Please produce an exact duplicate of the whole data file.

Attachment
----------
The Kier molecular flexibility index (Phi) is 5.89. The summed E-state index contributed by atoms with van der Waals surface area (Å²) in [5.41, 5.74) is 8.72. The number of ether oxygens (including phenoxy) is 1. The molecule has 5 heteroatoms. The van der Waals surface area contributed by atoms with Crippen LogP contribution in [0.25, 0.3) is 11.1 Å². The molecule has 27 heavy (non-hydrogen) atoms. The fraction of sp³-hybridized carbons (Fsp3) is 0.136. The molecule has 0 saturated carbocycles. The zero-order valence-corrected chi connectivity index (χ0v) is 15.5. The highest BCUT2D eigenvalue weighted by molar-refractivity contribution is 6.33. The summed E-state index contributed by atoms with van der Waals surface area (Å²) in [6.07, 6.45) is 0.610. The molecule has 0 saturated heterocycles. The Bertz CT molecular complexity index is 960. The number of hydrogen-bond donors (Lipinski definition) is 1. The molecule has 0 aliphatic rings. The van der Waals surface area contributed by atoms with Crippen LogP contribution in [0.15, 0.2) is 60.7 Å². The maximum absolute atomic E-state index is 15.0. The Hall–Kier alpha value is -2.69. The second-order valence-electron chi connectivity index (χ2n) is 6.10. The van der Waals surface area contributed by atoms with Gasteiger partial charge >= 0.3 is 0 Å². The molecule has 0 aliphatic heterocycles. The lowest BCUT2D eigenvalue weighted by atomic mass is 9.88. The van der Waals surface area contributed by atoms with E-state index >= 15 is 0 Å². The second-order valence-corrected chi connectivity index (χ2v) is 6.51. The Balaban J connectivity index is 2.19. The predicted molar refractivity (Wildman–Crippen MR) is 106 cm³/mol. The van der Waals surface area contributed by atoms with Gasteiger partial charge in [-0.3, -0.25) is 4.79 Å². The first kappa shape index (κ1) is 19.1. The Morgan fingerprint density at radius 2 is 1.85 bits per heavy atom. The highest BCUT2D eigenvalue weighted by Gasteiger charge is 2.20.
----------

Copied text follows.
The Kier molecular flexibility index (Phi) is 5.89. The summed E-state index contributed by atoms with van der Waals surface area (Å²) in [5.41, 5.74) is 8.72. The number of ether oxygens (including phenoxy) is 1. The molecule has 5 heteroatoms. The van der Waals surface area contributed by atoms with Crippen LogP contribution in [0.25, 0.3) is 11.1 Å². The molecule has 27 heavy (non-hydrogen) atoms. The fraction of sp³-hybridized carbons (Fsp3) is 0.136. The molecule has 0 saturated carbocycles. The zero-order valence-corrected chi connectivity index (χ0v) is 15.5. The highest BCUT2D eigenvalue weighted by molar-refractivity contribution is 6.33. The summed E-state index contributed by atoms with van der Waals surface area (Å²) in [6.07, 6.45) is 0.610. The molecule has 0 saturated heterocycles. The Bertz CT molecular complexity index is 960. The number of hydrogen-bond donors (Lipinski definition) is 1. The molecule has 0 aliphatic rings. The van der Waals surface area contributed by atoms with Crippen LogP contribution in [0.15, 0.2) is 60.7 Å². The maximum absolute atomic E-state index is 15.0. The Hall–Kier alpha value is -2.69. The second-order valence-electron chi connectivity index (χ2n) is 6.10. The van der Waals surface area contributed by atoms with Gasteiger partial charge >= 0.3 is 0 Å². The molecule has 0 aliphatic heterocycles. The lowest BCUT2D eigenvalue weighted by atomic mass is 9.88. The van der Waals surface area contributed by atoms with E-state index >= 15 is 0 Å². The second-order valence-corrected chi connectivity index (χ2v) is 6.51. The Balaban J connectivity index is 2.19. The predicted molar refractivity (Wildman–Crippen MR) is 106 cm³/mol. The van der Waals surface area contributed by atoms with Gasteiger partial charge in [-0.3, -0.25) is 4.79 Å². The first kappa shape index (κ1) is 19.1. The Morgan fingerprint density at radius 2 is 1.85 bits per heavy atom. The highest BCUT2D eigenvalue weighted by Gasteiger charge is 2.20.